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"You are what you eat, so don't be fast, cheap, easy, or fake."

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post #9 of 16
Quote:
Originally Posted by phatch View Post
 

Choosing a live animal to eat is pretty common in China.

Not that uncommon in the USA either, think lobster tank, think oyster bar. On a side note, thanks for the memory bump on drunken shrimp. Haven't made them in years, what a great dish though!

 

 

Quote:
Originally Posted by foodnfoto View Post
 

There's plenty of good food to eat without forcing the inedible and dangerous onto the plate.

Most animals, and quite a few non-animals, can be dangerous if improperly handled.

Wisdom comes with age, but sometimes age comes alone.
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Wisdom comes with age, but sometimes age comes alone.
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post #10 of 16

I don't think it's so much what to eat than how it is done.  It tells us so much about ourselves as humans the way we harvest animals.  The one video that's on youtube where they fry the live fish for sport is disgusting, and I'm not above eating fish, and I know it's not human, but it's doubly disgusting to take the few traits that look human in animals and dehumanize them further.  Humans suck.

post #11 of 16

Another reason for choosing live animals is they stay fresh without refrigeration. This is a country where refrigeration and the associated butchering and keeping ability is still fairly new to the common citizen. 

Palace of the Brine -- "I hear the droning in the shrine of the sea monkeys." Saltair
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Palace of the Brine -- "I hear the droning in the shrine of the sea monkeys." Saltair
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post #12 of 16

Yet another reason for last minute processing is that an egg laying chicken is helping to feed your family even before you decide to have it for the evening meal, so it is only practical and wise to wait until the last moment.

Wisdom comes with age, but sometimes age comes alone.
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Wisdom comes with age, but sometimes age comes alone.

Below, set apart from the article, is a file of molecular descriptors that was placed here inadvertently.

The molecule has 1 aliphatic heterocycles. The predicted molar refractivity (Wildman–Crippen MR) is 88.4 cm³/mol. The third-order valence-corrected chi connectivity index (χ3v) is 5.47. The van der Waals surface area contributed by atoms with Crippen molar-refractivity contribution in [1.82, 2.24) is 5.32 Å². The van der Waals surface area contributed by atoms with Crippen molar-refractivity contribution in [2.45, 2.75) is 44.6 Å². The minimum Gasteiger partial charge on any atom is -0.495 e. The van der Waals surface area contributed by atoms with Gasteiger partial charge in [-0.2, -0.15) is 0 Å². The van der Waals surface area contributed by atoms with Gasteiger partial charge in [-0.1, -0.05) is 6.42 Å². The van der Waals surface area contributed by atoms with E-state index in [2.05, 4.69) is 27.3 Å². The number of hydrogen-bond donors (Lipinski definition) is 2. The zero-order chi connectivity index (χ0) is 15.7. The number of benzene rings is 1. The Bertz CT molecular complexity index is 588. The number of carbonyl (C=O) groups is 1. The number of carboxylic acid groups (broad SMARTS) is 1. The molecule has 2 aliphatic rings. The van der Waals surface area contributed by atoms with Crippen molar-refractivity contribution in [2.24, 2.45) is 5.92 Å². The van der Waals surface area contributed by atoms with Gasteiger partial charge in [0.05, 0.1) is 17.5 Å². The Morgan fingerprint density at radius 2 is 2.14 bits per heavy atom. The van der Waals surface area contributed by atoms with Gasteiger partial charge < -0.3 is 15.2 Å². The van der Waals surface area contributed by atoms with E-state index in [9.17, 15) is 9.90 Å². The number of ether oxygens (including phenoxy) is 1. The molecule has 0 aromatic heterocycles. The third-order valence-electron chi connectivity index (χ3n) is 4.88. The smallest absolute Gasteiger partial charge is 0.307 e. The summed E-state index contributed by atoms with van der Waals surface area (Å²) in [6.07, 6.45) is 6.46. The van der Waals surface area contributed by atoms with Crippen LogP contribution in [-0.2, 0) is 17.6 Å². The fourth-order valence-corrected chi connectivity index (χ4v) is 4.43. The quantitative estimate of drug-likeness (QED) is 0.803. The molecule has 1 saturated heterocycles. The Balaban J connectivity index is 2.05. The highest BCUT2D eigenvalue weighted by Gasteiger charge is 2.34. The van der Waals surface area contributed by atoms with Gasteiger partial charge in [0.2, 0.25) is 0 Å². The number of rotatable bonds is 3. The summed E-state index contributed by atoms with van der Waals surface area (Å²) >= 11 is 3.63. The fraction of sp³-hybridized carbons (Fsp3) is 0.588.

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post #13 of 16

I remember as a kid, visiting at my grandfather's house in the woods outside a town in northeast Missouri : he often told me that  if we were to encounter and "kill"  a rattlesnake, not at all uncommon around there, I was NEVER to touch or handle it in any way, as it could reflexively bite for a long time after its perceived death.  

 

Guess that works for a lot of snakes.  Glad I never had to test it out.

 

Mike

travelling gourmand
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travelling gourmand
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post #14 of 16
Thread Starter 

@phath I remember in the mid 50s, while stationed in England, the fish and game markets hung their chickens, rabbits, pheasants and so forth in the outside of their shops.  I guess they were killed that morning and eaten in a day or two. Fish were kept on ice.  Lack of refrigeration for sure.

 

@MikeLM  I'm in your neighboring state Oklahoma and there are rattle snake roundups at a couple towns when the weather starts warming up in early spring.  Then they have fried rattle snake.  Yes, taste like chicken they say haha.  Not something I would want to do or would do, is hunt for them.

 

@Cheflayne nawwww, kill a young rooster and let the hen keep laying eggs.  But your thinking is on the point if you need a big old hen.

post #15 of 16

.....and I am amused by the people who won't eat veal because of the way they are raised and slaughtered.

Things that make you go Hmmmmmmmm!

post #16 of 16
Quote:
Things that make you go Hmmmmmmmm!

And THAT might make a great topic title, Chef Ross. Start one for us! :D